Olaf Scholz under fire as he warns West must not 'decouple' from China

German Chancellor Olaf Scholz at a press conference in Berlin earlier this year - AFP via Getty
German Chancellor Olaf Scholz at a press conference in Berlin earlier this year - AFP via Getty

Olaf Scholz has said that the West must “avoid the temptation to once again divide the world into blocs” in a lengthy article which has triggered criticism of his approach to China.

Writing in Foreign Affairs, the German Chancellor argued that Europe needed to double down on the successes of globalisation, while recognising that Russia’s invasion of Ukraine had initiated a new era - what he terms a Zeitenwende, or turning point - in world affairs.

“What we are witnessing is the end of an exceptional phase of globalisation, a historic shift accelerated by, but not entirely the result of, external shocks such as the COVID-19 pandemic and Russia’s war in Ukraine,” Scholz, 64, wrote.

While the Chancellor spent much of the article discussing the EU’s response to Moscow’s imperial ambitions, critics said his comments on China show he has failed to learn the lessons of recent history.

China's rise to become a global power “does not warrant isolating Beijing or curbing cooperation,” Mr Scholz argued, adding that “pitting democracies against authoritarian states… would only contribute to a new global dichotomy.”

Ulrich Specht, a Berlin-based geopolitical analyst, observed that the article made no mention of the EU’s definition of China as both a partner and a rival.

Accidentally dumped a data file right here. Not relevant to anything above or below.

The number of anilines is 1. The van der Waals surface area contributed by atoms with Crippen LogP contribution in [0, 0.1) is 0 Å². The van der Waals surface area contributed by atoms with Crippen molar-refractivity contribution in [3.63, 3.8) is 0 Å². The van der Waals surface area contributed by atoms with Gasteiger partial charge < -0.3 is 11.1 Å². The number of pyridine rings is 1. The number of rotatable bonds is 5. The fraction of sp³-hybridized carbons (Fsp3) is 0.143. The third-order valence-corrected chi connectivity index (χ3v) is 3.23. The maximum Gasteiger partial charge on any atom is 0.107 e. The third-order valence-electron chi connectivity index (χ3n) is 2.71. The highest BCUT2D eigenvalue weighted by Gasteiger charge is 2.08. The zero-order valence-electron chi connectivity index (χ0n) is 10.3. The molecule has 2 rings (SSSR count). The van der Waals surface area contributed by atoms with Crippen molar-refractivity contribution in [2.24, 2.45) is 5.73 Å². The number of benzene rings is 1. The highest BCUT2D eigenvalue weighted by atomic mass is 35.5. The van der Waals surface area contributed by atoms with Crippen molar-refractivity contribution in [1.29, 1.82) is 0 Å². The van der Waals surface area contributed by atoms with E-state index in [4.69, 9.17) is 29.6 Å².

The article argues for "full continuity with the Merkel approach of unlimited engagement. Russia is a troublemaker, China remains a partner. Globalisation can continue,” Mr Specht wrote on Twitter.

Mr Scholz has repeatedly said that he sees it as unwise to "decouple" from China as a reaction to the increasingly nationalist rhetoric emanating from Beijing.

Despite domestic and international criticism, he made a controversial trip to Beijing early in November shortly after Xi Jinping was nominated for an unprecedented third term as the leader of China’s communist party.

He took the chance in the Foreign Affairs article to mention that Mr Xi joined him during that meeting in making a public condemnation of the Kremlin's threats to use nuclear force.

Since becoming Chancellor a year ago, Mr Scholz has repeatedly stressed that he sees the 21st century as being more multipolar than the preceding 100 years.

He has argued that the EU should embrace opportunities to deepen ties to emerging economic powers such as Indonesia and the states of Latin America.

Mr Scholz also announced in the article that Germany will publish a new national security strategy at the beginning of next year.